Cats and beer are a naturally great combination — to be enjoyed together by humans, that is. So it’s no surprise to learn that the world of craft beer has steadily been infiltrated by feline-themed brews. But there’s also another level to the intermingling of hops and four-legged furballs.
Namely, the esteemed brewery cat.
One of the foremost leaders of this profession is Hoodie, a portly specimen who prowls around the tap room at Newburgh Brewing Co. in upstate New York while also photobombing the earnest brewmasters’ Instagram account.
Here’s how Hoodie does it.
Hoodie earned her name after Newburgh’s brewmaster, Christopher, discovered her loitering under the hood of his car back in 2011. At the time, Christopher was working as a brewer at the Brooklyn Brewery and thought he heard a meowing sound as he set off for work. After checking his car, he found no trace of feline, so drove to work anyway.
Eight hours later, the same meowing occurred as he prepared to head home — and this time he looked under the hood and discovered a cat.
After Christopher discovered Hoodie, he gave her the opportunity to study under Monster, the Brooklyn Brewery’s legendary (but sadly deceased) brewery cat.
In 2012, Hoodie graduated to waddling her own beat at Newburgh Brewing.
“I often joke that Hoodie doesn’t think she’s a cat, she thinks she’s a person,” says Paul from the brewery when asked to sum up her personality. “She’s incredibly friendly, and also incredibly curious — and since she thinks she’s a person, she also feels it is necessary to always be involved in everything that is going on.”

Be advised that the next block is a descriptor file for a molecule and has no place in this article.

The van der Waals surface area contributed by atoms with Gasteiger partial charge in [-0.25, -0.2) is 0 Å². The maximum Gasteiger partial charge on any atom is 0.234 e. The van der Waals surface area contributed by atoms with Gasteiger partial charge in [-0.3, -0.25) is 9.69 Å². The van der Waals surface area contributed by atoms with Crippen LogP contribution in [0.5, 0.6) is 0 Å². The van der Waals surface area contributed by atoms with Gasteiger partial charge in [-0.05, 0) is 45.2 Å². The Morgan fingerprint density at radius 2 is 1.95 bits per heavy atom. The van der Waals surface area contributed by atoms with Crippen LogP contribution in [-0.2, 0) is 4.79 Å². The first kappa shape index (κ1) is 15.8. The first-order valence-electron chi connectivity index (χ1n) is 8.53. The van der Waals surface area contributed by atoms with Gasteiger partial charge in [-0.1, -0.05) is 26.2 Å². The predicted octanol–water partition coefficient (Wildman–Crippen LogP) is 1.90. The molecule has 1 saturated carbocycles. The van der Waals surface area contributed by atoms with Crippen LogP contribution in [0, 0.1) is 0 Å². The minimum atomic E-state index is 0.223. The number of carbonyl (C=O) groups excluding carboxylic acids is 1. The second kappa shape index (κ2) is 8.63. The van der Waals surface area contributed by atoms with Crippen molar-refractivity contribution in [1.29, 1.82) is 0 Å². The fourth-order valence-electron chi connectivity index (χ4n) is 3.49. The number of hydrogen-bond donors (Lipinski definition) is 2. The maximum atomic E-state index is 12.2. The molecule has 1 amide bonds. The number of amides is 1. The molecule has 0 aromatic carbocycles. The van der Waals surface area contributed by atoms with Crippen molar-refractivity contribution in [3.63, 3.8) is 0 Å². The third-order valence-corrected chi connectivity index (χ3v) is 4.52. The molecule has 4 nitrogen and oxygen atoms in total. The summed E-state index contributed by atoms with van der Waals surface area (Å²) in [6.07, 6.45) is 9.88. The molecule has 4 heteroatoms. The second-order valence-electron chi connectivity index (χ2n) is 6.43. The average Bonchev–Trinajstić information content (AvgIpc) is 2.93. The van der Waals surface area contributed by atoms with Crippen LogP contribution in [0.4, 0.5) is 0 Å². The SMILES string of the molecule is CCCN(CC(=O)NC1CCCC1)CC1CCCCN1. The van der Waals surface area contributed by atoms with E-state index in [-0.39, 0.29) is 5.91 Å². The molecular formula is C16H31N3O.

Sometimes this is dead center of human activity.
“So if we are having a meeting in the office, Hoodie will make sure she’s in the middle of the table,” Paul says. “When we lock her in our office area during taproom hours, she’s itching to get out to hang out with all the people.
“Also, absolutely nothing fazes her and she regards everything with a general sense of calm and whatever attitude.”
When it comes to her duties as a brewery cat, Hoodie’s peak hours are during the night shift. Roaming all four floors of the building, Paul says “night time is her hunting time, and she is a good mouser.”
Keeping tabs on Hoodie’s productivity, he adds, “Despite her current sizable stature, she’s very spry and a good hunter. I keep a tally of all her kills on a whiteboard in my office — it’s called The Hoodie Butcher Bill — it currently stands at 68.”
(If you were wondering, mice are attracted to breweries because of the bags of malted barley often stored on the premises. You can get back to your beer now.)
After all her hard work as night watch-cat, Hoodie likes to spend her daytime hours sleeping on Paul’s desk. Or one of the three couches in his office.
“She’s an equal opportunity napper,” he explains. “Hoodie likes to give equal time to my desk and each of the three couches we have in our office. She doesn’t discriminate when it comes to napping.”
Being surrounded by so much beer and grub (the brewery’s taproom also serves food), it’s no surprise that Hoodie enjoys trying to sneak sips and snacks.
“She has an interest in anything she sees a person eating or drinking,” says Paul. “There’s no food item that Hoodie’s watched a person eat that she doesn’t think she should also be eating. I’ve even watched Hoodie eat broccoli.”
When it comes to the brews, Hoodie is said to “get her nose into it to smell it, but she’s never actually tasted any.” Paul adds that this is “probably for the best,” before quipping: “Based on her current general size, she probably could slam back a few beers before she’d be drunk.”
(Naturally, a limited edition Hoodie beer was also released.)
Finally, Hoodie was recently caught on camera with some keg collars stuck to her back. It made her resemble a stegosaurus. Her facial expression suggests she was not amused by the transformation.
How did this shenanigan come about? And how did our heroine react to the drama?
“Like all things, Hoodie regarded the keg collars that were stuck to her with a general sense of indifference,” says Paul. “I think she was probably a little annoyed by it, but once she realized it would be a lot of work to get them off herself, she just stared at me until I did it for her.
“Hoodie doesn’t learn life lessons — life learns Hoodie lessons.”